The task of re-using Ciba triggered two main questions in me: Firstly, what meaning the term re-use could signify and comport and secondly, what constitutes the identity of a place.
The concept of circular economy possesses a high potential regarding the problems and questions of the CIBA areal. It is about thinking the economy in circular processes, i.e. sharing, leasing, reusing, repairing, reconditioning, and finally recycling products and materials. The average demolition of ten houses in Switzerland per day and construction waste’s share of four-fifths of the total Swiss waste proves how vital circular thinking is to future architecture.
By designing the component catalogue, we can give the materials used in the Ciba Buildings an identity and therefore seeing them as a resource. However, in addition to recognising the material value, the value of the work needed to produce the component must also be considered. A building component can be looked at as an accumulation of materials, working processes, assembling operations and production design steps.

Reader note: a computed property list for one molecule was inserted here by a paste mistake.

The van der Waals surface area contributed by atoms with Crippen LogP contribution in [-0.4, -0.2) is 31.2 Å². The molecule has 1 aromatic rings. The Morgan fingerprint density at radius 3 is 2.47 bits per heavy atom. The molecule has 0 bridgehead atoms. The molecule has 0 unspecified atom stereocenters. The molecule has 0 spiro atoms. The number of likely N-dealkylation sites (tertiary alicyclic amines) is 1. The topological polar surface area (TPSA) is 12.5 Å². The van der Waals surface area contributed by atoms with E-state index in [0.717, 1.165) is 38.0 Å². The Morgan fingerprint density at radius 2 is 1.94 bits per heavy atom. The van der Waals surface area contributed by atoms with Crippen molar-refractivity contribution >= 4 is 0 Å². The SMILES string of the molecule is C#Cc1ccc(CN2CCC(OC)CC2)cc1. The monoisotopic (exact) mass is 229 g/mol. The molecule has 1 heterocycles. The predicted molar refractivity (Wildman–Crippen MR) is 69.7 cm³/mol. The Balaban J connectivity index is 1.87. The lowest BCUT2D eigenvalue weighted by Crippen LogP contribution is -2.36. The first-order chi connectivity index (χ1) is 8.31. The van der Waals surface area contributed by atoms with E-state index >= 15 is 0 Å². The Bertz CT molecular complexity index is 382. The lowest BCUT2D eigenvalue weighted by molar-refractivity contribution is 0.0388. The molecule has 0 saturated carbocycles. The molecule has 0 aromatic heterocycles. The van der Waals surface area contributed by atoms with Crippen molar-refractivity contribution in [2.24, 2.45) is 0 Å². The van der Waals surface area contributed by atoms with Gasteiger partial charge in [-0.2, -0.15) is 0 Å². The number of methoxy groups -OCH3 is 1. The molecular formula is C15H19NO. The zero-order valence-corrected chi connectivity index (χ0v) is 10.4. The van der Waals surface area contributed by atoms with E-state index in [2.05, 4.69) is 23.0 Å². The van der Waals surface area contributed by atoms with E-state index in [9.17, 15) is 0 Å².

The goal of the intervention is to turn the Bau610, the former canteen of CIBA, with minimal interventions in an accessible productive space. The main task of the building is the circulation, i.e. the access for city residents and the movement of the building components.
The building components of dismantled structures are delivered, stored, processed, and distributed again. For this purpose the roof and the basement are connected by a crane in the north and a stair tower with a goods lift facing south.
The new structures are „dressed“ by the ever-changing components stored in the building and display the material accumulation and continuous process.
In this project there isn’t a finished designed building but a proposal for a way of thinking about architecture and the built environment. Instead of production- and consumption-oriented architecture we should advocate circular processes in the architecture and the building industry.
To conclude with a quote of Thomas Hirschhorn, a contemporary artist that greatly inspired this design process : “It is not about re-using, it is about working with what is there”.